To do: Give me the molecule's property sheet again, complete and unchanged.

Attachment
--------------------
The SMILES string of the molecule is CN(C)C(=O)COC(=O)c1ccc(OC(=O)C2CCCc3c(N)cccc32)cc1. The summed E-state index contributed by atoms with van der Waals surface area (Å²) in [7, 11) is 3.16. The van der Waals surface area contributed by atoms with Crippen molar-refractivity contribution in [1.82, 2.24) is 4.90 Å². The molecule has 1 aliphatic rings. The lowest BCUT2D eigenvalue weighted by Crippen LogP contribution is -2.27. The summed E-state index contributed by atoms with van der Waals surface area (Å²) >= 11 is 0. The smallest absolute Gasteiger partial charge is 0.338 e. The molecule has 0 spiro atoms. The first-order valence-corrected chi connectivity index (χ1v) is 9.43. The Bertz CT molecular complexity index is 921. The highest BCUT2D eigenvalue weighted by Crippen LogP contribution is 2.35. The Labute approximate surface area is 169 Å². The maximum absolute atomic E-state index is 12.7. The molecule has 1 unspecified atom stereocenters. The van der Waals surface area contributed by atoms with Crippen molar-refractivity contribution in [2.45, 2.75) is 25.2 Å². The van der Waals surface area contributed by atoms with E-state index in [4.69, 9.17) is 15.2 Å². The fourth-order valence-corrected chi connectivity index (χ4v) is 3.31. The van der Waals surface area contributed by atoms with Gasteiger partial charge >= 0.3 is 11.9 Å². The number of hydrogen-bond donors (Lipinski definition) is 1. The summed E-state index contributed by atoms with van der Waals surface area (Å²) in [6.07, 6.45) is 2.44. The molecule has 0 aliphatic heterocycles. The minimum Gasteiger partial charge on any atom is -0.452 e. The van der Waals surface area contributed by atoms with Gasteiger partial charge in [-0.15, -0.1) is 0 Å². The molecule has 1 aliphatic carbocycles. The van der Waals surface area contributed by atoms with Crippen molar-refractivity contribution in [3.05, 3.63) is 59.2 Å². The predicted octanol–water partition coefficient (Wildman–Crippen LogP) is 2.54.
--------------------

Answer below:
The SMILES string of the molecule is CN(C)C(=O)COC(=O)c1ccc(OC(=O)C2CCCc3c(N)cccc32)cc1. The summed E-state index contributed by atoms with van der Waals surface area (Å²) in [7, 11) is 3.16. The van der Waals surface area contributed by atoms with Crippen molar-refractivity contribution in [1.82, 2.24) is 4.90 Å². The molecule has 1 aliphatic rings. The lowest BCUT2D eigenvalue weighted by Crippen LogP contribution is -2.27. The summed E-state index contributed by atoms with van der Waals surface area (Å²) >= 11 is 0. The smallest absolute Gasteiger partial charge is 0.338 e. The molecule has 0 spiro atoms. The first-order valence-corrected chi connectivity index (χ1v) is 9.43. The Bertz CT molecular complexity index is 921. The highest BCUT2D eigenvalue weighted by Crippen LogP contribution is 2.35. The Labute approximate surface area is 169 Å². The maximum absolute atomic E-state index is 12.7. The molecule has 1 unspecified atom stereocenters. The van der Waals surface area contributed by atoms with Crippen molar-refractivity contribution in [2.45, 2.75) is 25.2 Å². The van der Waals surface area contributed by atoms with E-state index in [4.69, 9.17) is 15.2 Å². The fourth-order valence-corrected chi connectivity index (χ4v) is 3.31. The van der Waals surface area contributed by atoms with Gasteiger partial charge >= 0.3 is 11.9 Å². The number of hydrogen-bond donors (Lipinski definition) is 1. The summed E-state index contributed by atoms with van der Waals surface area (Å²) in [6.07, 6.45) is 2.44. The molecule has 0 aliphatic heterocycles. The minimum Gasteiger partial charge on any atom is -0.452 e. The van der Waals surface area contributed by atoms with Gasteiger partial charge in [-0.15, -0.1) is 0 Å². The molecule has 1 aliphatic carbocycles. The van der Waals surface area contributed by atoms with Crippen molar-refractivity contribution in [3.05, 3.63) is 59.2 Å². The predicted octanol–water partition coefficient (Wildman–Crippen LogP) is 2.54.